Adventures in Airline Travel

Today I flew from my home in the Seattle area to New York’s La Guardia airport. This seems to nearly always be an adventure, but this one was unusual, so I wanted to comment on the customer’s perspective.

The flight routed through the airline’s major hub in Minneapolis (MSP) (so now you know which airline if you fly at all). No sooner than I had turned my cell phone on at the gate at MSP than it buzzed. I answered, and it was the airline’s computer talking.

I was informed that my flight from MSP to LGA had been canceled. This is never good news. I was informed that I had been re-booked on another airline (Midwest), and to contact the gate agent before going to the other airline’s counter. I was read a confirmation number, though sitting in an airline seat I really had no opportunity to write anything down, and was informed that all of the details were available on the airline’s web site – which is really no help unless I am on line in the airport. No big deal.

The gate agent is polite, lets me know that the other airline is “way over in Humphrey Terminal” and suggests another flight into Newark. “No, that’s OK, I want to go to La Guardia.”

I was much more concerned, at this point, about my luggage. Airlines, in general, do a reasonably OK job recovering from these things and getting people where they need to go. As a group, however, they don’t seem to “get” that it is important to the passengers (at least important to this passenger) that the luggage get there more or less at the same time I do.

I was cheerfully told that my luggage would be on their next flight to LGA, and I could pick it up “at my convenience.” This choice of words was interesting, it implied that I would easily just head back to the airport when my luggage got there.

One of the blind spots of all airlines is the illusion that the airport terminal is the final destination. Their job ends once they unload you there.

My only other option was to fill out a “missing luggage” claim with the secondary carrier (since they are responsible as the last airline I flew on), then they would get with the original carrier, arrange delivery to the hotel, etc. I pretty much resigned myself to having to go through that nutroll, and hoping beyond hope that it would get to the hotel overnight so I didn’t have to show up at Corporate HQ in “Seattle Casual.”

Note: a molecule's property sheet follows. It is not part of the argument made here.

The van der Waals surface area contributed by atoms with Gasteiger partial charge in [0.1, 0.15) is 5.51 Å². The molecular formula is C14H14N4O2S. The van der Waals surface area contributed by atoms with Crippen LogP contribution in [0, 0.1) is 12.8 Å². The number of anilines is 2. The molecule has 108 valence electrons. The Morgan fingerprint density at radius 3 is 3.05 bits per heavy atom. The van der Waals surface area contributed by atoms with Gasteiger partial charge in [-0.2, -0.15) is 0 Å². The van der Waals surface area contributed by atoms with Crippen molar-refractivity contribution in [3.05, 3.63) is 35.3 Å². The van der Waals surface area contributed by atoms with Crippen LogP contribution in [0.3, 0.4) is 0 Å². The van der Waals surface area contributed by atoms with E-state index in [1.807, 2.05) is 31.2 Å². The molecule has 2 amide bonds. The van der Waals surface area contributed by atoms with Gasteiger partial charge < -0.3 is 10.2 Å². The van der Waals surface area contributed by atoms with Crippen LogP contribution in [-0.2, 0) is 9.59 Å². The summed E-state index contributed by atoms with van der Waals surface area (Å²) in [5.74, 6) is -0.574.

(I should relate the story of lost luggage when I had an 18 hour stay in Berlin sometime…)

Midwest Airlines flight 5 from Minneapolis to La Guardia stops in Milwaukee. When we arrived, we were informed this 30 minute stop was going to be a 2 hour stop due to “weather delays” in La Guardia. Not sure what that was about, the weather in La Guardia is beautiful tonight, but whatever. We actually got “release” after 1 hour, got on the plane, and headed east.

One thing I have to say – Midwest has a nice little niche service, and features “the most comfortable coach seating in the industry” by their claim. The seats certainly are nice, and I can’t complain about warm, gooey chocolate chip cookies either.

When I got to LGA, I thought “what the hell”, grabbed the shuttle bus and headed over to the NWA terminal to just see if they even knew where the luggage was. I arrived, was walking toward the luggage service office and there, coming out of the conveyor was my suitcase. How the hell that happened, I will never know. I picked it up, headed out of the terminal, caught the shuttle to the rental counter, waited behind the couple who could not rent a car because HE had the credit card and SHE had the driver’s license, got my car, and here I am.

Short Story: Somtimes good customer service happens purely by accident. It shouldn’t, but sometimes it does. Of course, the airline industry does a very good job of managing my expectations (i.e. keeping them low). I am always pleasantly surprised when they manage to deliver what they minimally promised.

Note To The Airlines: I try to not be one of those people who abuses the carry-on rules. If I have too much stuff, I check it. However – as a customer, it is important to me to arrive with my luggage. Sometimes that it more important than getting to the destination as soon as possible.

One Reply to “Adventures in Airline Travel”

  1. Strive for the best, expect the worst, and you’ll seldom be disappointed.

    Having flown a few hundred thousand miles myself I’ve come to expect delays, lost luggage, and rude airline employees who think I’m there to make THEIR day better.

    I particularly love the baggage handlers who throw (yes, throw) luggage onto the tarmac because a luggage cart hasn’t arrived yet. As I exited the aircraft I told the “gate agent meeting the plane” that, while I can appreciate someone having a bad day, I can’t appreciate what he was doing to our luggage. I then pointed out the window and had her turn to look – she was mortified. I wasn’t disappointed, though, because I expect the worst from airlines and their employees.

    Now, for those of you who point to long hours, low pay, and airline execs taking bonuses that are tantamount to highway robbery – you’re right, all of these do exist. It doesn’t excuse the behavior, though.

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